Friday, 4 March 2011

The television programme guide

appears as a "lift-out" section in the Thursday paper each week. Each week I also remove them carefully from the centre of the paper, fold them over and put them on top of the same shelf in the bookshelf.
I only remember to do this because I also remove the TAB guide each day and, on other days, such things as the extra football and real estate news. My father and I have no interest in racing and have no idea how to read the TAB guide. Neither of us have ever bet on a horse race, nor are we likely to.
My father went to the races once. He was in his first year out teaching. It was a very small, one teacher school in a very remote area. He was expecting the school inspector to turn up on the district's annual race day and that none of the children would be at school. All the children turned up however and the inspector appeared moments later, having arrived at the town pub late the night before.
The inspector gave the books a cursory glance, signed the journal my father was required to keep, declared "the usual holiday" and sent the children off. Then he turned to my father and suggested that they could talk as they walked over to the race track but they had better move quickly because Dad was expected to be a recorder of some sort. Apparently the inspector timed his annual visit to coincide with the local race day. It is the sort of thing that could only happen in a remote area in Australia in the middle of last century. My father has not been to a race meeting since then.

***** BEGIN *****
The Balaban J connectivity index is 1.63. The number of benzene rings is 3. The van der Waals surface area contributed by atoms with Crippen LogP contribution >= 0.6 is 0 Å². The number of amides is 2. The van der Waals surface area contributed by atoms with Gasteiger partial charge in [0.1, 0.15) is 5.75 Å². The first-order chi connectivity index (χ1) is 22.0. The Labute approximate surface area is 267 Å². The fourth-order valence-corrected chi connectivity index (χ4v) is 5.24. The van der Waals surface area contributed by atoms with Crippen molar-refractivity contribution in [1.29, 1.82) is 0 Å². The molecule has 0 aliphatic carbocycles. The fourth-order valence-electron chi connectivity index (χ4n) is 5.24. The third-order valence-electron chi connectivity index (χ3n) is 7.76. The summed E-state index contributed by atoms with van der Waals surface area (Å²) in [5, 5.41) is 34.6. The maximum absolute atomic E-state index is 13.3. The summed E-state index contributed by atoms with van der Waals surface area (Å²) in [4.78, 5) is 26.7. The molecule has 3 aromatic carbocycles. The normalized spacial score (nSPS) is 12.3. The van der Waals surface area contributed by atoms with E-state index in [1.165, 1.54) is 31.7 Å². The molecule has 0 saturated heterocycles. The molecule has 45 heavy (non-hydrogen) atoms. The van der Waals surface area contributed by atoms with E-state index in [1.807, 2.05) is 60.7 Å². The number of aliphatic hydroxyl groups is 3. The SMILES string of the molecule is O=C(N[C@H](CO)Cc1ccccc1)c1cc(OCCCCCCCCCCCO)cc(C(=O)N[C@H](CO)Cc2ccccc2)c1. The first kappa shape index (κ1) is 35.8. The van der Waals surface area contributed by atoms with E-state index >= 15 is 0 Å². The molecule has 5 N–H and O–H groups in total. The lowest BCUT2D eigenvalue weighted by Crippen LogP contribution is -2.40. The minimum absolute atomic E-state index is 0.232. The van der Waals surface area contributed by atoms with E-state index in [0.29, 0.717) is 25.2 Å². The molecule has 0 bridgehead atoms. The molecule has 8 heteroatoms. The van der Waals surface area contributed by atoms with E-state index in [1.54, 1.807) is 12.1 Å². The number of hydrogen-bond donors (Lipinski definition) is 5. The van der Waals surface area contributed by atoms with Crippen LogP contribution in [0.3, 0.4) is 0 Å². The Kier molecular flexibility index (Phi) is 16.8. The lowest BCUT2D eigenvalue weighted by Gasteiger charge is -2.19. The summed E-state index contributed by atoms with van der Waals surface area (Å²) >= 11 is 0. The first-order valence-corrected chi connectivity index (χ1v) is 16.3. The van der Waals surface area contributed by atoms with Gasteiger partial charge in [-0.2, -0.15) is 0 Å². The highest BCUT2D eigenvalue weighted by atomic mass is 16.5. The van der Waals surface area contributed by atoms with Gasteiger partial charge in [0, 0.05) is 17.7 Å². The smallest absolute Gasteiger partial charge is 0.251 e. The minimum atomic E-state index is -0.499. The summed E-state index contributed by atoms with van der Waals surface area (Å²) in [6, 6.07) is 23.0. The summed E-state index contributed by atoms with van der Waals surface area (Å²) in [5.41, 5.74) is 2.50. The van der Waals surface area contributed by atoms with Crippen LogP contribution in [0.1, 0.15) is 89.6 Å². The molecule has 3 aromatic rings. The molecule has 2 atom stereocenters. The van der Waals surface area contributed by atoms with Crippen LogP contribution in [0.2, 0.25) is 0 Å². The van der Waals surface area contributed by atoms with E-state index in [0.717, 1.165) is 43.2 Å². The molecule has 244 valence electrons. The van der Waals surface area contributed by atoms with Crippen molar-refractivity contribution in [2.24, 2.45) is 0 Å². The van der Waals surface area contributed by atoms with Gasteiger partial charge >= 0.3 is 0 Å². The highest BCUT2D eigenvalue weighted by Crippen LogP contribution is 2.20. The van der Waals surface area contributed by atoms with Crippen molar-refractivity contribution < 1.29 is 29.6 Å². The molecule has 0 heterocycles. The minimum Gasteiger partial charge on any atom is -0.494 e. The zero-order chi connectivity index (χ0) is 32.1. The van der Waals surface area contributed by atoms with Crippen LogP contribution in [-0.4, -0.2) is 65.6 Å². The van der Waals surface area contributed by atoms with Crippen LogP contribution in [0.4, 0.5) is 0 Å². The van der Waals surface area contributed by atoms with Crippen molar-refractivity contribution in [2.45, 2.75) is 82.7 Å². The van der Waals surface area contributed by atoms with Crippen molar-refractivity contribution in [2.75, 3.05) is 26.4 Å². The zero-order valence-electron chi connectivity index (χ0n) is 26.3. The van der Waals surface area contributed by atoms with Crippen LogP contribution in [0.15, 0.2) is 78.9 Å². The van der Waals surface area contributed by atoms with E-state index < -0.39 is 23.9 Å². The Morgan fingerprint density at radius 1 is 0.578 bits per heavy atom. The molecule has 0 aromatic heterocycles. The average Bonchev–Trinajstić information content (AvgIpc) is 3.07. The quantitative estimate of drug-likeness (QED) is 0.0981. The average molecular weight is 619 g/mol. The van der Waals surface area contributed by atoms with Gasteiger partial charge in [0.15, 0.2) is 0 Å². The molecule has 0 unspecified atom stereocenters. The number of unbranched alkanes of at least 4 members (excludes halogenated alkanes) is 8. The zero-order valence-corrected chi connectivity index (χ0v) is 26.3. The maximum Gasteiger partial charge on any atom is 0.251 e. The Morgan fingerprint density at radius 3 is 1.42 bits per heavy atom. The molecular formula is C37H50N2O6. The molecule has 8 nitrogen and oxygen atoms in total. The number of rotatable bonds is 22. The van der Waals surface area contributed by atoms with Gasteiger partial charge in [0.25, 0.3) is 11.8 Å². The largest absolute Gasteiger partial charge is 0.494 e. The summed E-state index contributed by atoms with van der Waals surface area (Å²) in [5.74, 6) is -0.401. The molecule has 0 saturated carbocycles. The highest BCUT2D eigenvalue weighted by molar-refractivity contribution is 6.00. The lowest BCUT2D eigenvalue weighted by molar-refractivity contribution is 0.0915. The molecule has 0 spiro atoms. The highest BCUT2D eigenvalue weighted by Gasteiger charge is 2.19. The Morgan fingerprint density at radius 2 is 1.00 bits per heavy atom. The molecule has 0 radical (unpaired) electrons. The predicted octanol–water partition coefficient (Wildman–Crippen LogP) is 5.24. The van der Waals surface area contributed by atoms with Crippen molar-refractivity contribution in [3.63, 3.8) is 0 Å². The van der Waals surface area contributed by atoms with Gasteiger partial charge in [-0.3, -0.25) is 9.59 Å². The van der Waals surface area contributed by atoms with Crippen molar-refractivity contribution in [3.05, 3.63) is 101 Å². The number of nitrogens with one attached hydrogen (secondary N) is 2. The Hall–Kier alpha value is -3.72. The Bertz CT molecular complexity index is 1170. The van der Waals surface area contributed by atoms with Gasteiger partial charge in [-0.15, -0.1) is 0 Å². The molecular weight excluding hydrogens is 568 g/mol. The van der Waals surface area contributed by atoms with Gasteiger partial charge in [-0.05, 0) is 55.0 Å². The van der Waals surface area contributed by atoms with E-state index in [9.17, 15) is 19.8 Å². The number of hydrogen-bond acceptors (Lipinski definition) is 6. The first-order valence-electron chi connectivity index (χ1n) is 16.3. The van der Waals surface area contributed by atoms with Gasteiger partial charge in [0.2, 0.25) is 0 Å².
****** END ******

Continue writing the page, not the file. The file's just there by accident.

But I digress. The television programme guide arrives inside the TAB guide inside the paper. We keep them in the bookshelf. Each Thursday I change them over.
I was changing them over yesterday when I realised that we had not actually even opened the television programme guide. I thought back on the week. It had been one of our normal busy weeks but it had also been the week where the summer programming, which tends to be largely repeats, was changing over to the new programmes for the year. My father occasionally watches a documentary. He usually at least checks the programmes. He had not. He was too busy. (He is only 88.)
I am wondering if I should just consign the television programmes to the recycle bin along with the TAB guide?


Talei said...

I would! Although, I suspect if you did, it would be the day your Dad want to watch something? ;-)

Anonymous said...

I have managed without a television set all my life - but the internet...?